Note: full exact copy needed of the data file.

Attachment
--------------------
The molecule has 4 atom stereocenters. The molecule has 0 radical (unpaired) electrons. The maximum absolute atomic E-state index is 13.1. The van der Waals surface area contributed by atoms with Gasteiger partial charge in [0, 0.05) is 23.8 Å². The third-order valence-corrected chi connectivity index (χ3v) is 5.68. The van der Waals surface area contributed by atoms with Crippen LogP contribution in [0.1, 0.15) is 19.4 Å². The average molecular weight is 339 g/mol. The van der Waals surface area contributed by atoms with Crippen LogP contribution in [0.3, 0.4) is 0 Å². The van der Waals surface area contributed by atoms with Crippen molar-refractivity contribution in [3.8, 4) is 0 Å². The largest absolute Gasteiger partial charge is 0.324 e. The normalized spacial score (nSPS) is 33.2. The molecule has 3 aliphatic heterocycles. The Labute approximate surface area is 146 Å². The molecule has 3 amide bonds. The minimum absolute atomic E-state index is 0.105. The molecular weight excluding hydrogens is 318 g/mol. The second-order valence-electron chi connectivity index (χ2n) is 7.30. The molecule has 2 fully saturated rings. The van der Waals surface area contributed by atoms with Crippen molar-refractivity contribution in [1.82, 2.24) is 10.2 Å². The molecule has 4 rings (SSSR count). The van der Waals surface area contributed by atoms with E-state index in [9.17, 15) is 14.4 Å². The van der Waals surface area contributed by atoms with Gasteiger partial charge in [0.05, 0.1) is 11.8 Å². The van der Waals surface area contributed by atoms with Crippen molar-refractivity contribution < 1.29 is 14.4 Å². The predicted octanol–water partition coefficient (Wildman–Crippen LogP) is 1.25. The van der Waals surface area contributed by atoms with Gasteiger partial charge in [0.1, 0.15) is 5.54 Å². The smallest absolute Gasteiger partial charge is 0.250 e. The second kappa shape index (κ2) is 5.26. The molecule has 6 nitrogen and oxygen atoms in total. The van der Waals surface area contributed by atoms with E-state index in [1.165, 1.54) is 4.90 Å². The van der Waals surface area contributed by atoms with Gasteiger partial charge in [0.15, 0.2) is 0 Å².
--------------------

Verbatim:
The molecule has 4 atom stereocenters. The molecule has 0 radical (unpaired) electrons. The maximum absolute atomic E-state index is 13.1. The van der Waals surface area contributed by atoms with Gasteiger partial charge in [0, 0.05) is 23.8 Å². The third-order valence-corrected chi connectivity index (χ3v) is 5.68. The van der Waals surface area contributed by atoms with Crippen LogP contribution in [0.1, 0.15) is 19.4 Å². The average molecular weight is 339 g/mol. The van der Waals surface area contributed by atoms with Crippen LogP contribution in [0.3, 0.4) is 0 Å². The van der Waals surface area contributed by atoms with Crippen molar-refractivity contribution in [3.8, 4) is 0 Å². The largest absolute Gasteiger partial charge is 0.324 e. The normalized spacial score (nSPS) is 33.2. The molecule has 3 aliphatic heterocycles. The Labute approximate surface area is 146 Å². The molecule has 3 amide bonds. The minimum absolute atomic E-state index is 0.105. The molecular weight excluding hydrogens is 318 g/mol. The second-order valence-electron chi connectivity index (χ2n) is 7.30. The molecule has 2 fully saturated rings. The van der Waals surface area contributed by atoms with Crippen molar-refractivity contribution in [1.82, 2.24) is 10.2 Å². The molecule has 4 rings (SSSR count). The van der Waals surface area contributed by atoms with E-state index in [9.17, 15) is 14.4 Å². The van der Waals surface area contributed by atoms with Gasteiger partial charge in [0.05, 0.1) is 11.8 Å². The van der Waals surface area contributed by atoms with Crippen molar-refractivity contribution < 1.29 is 14.4 Å². The predicted octanol–water partition coefficient (Wildman–Crippen LogP) is 1.25. The van der Waals surface area contributed by atoms with Gasteiger partial charge in [0.1, 0.15) is 5.54 Å². The smallest absolute Gasteiger partial charge is 0.250 e. The second kappa shape index (κ2) is 5.26. The molecule has 6 nitrogen and oxygen atoms in total. The van der Waals surface area contributed by atoms with E-state index in [1.165, 1.54) is 4.90 Å². The van der Waals surface area contributed by atoms with Gasteiger partial charge in [0.15, 0.2) is 0 Å².